I went from working for one employer, Kaiser Permanente, to now having 6 telemedicine clients. The problem with having multiple telemedicine gigs is that it requires a lot of work to keep track of all of them.
This post is a little about the juggling of multiple telemedicine gigs, the headaches and the solutions.
Multiple Telemedicine Gigs
Most US states are still behind on passing proper telemedicine regulations so it’s safe to say that telemedicine is still in its infancy. Eventually there will be a consolidation of these companies but for now there are new ones popping up every few days.
Even though I work with multiple different companies, I only need one internet connection and a quiet place to work from. Oscar is the only telemedicine company that requires me to have my own laptop which is a Samsung Chromebook. For all the other companies I have been able to get by fine with my MacBook.
The Telemedicine Companies
I now do work with the following telemedicine companies:
- Doctor on Demand
- Spring Health
Each has their own way of scheduling patients, onboarding physicians, credentialing us, and assigning shifts.
This doesn’t include my work with Nexus or any consulting work I do. It’s helpful to have a method so that you can be efficient and not waste hours waiting for a patient to pop up on the queue.
Is it better to work with 1-2 telemedicine companies or to have multiple telemedicine gigs going all at once?
If maximizing income is the priority then I would recommend just taking on a part-time role with one of these companies. It’s the most time efficient option and it will maximize your income.
If diversifying income is the main goal then having multiple telemedicine gigs makes sense. Having other telemedicine gigs to fall back on in case you get harassed by one is a great position to be in.
Currently most telemedicine volumes are down because it is summer time but telemedicine gigs such as Roman are in full swing because more patients are looking for ED medications.
JustAnswer also hasn’t slowed down much because many of their clients are from different countries including India, UK, and Australia.
The downside with having too many telemedicine gigs is that it becomes hard juggling them all. You get so busy with one company that you don’t bother picking up shifts for the other.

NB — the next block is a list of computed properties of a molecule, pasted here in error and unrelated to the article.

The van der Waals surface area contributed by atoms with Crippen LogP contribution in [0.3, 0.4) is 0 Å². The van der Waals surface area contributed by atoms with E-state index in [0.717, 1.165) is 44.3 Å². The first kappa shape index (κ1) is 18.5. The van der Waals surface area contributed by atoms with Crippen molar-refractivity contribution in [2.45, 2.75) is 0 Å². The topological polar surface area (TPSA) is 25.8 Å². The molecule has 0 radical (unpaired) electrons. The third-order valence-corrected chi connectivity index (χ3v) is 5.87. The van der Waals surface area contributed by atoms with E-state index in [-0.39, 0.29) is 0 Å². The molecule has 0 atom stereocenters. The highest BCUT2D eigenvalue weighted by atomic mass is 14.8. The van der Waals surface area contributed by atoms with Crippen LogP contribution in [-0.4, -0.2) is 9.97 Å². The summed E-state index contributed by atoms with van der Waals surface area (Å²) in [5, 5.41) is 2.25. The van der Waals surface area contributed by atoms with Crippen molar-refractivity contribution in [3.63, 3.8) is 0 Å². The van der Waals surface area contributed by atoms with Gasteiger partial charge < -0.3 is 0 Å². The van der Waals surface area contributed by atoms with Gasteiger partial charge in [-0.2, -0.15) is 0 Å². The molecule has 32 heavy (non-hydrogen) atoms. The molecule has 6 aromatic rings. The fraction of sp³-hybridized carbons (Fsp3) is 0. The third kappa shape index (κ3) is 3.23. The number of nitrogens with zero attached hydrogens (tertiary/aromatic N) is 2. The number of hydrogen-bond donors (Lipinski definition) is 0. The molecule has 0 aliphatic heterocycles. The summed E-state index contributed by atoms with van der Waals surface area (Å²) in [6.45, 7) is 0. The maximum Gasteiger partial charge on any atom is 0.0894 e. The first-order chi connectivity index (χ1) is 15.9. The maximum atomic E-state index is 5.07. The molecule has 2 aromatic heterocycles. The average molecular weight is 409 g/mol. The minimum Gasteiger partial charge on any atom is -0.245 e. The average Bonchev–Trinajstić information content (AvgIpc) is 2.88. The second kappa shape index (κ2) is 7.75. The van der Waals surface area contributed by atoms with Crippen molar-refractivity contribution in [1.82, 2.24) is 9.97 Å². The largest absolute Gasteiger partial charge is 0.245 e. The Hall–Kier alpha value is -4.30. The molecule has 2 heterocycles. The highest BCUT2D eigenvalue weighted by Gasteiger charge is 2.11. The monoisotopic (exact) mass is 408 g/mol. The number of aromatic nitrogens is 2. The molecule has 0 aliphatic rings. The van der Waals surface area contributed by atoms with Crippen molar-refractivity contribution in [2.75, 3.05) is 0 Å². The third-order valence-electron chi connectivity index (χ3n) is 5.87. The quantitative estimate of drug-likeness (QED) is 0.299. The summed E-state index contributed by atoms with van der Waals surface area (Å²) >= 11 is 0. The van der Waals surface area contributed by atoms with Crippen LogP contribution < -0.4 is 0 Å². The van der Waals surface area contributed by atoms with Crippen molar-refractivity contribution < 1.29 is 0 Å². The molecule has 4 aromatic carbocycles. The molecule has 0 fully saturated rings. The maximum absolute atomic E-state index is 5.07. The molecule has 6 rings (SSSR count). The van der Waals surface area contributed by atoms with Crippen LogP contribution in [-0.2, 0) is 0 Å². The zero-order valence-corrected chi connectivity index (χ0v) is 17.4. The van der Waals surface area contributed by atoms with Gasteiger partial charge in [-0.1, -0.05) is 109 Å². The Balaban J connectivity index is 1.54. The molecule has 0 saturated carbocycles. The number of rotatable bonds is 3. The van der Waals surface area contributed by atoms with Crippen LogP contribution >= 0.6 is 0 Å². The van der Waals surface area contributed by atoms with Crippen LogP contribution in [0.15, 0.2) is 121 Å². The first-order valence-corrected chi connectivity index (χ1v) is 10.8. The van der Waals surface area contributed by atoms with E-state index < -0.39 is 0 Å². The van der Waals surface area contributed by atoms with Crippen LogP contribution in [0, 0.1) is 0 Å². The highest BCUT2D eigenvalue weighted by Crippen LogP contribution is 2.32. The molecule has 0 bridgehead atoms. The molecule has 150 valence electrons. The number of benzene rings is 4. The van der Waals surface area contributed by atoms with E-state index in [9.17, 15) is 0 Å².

One option is break the week up and do a little of each which I have found to be the most effective time management tactic. If you are willing to put enough time into it then you would also earn a pretty decent income as well.
Income is a lower priority for me and I want to focus more on the ease of earning that dollar. I have decided to do a little bit of work for each company within a 4-week cycle. I schedule a shift to see some patients for each platform within a given month and that’s more than enough for me to keep my foot in the door.
Keeping Up With The Platforms
The hardest part of having multiple telemedicine gigs is keeping up with the many workflow changes. It’s a big price to pay because there are a ton of emails that are exchanged every day by each platform. The advantage, again, is diversifying the income.
Oscar has their own email and they have 6 different platforms they use for their patients. This leads to a lot of emails, a lot of changes, and me having to review a lot of attached documents.
Practice makes perfect. It’s one thing to read the new workflow document and another to jump in and do a few telemedicine visits. That’s why it’s important for me to see a few patients on each platform within a 4-week cycle.
Hustling for Patients
Recently I haven’t gotten a single patient on Teladoc, it’s not even worth my time to navigate to their webpage. Maybe they have too many per diems, maybe the volumes are down, or maybe they have changed their business model.
I don’t know when the optimal time is to log on in order to get more patients. If I spent more time with them then I would have a better idea.
For selfish reasons, most platforms have doctors clicking on the next available patient. The fastest clicker gets the patient.
This means that I can’t just have 3 different windows open and switch between them. It’s counterproductive. You have to often have that screen up and wait … and wait.
It’s far better to select one platform and put your energy into it for that day. This argues for doing one telemedicine platform at a time instead of trying to juggle multiple telemedicine gigs within the same hour.
Cold & Flu Season
One thing to consider is that quite soon we will be back into cold and flu season. The time when patient visits are super easy, super short, and patients are plentiful.
Consider taking a break from telemedicine during this beautiful time of the year. You can log in just enough to remain familiar with the platforms and then unleash hell once cold and flu season begins.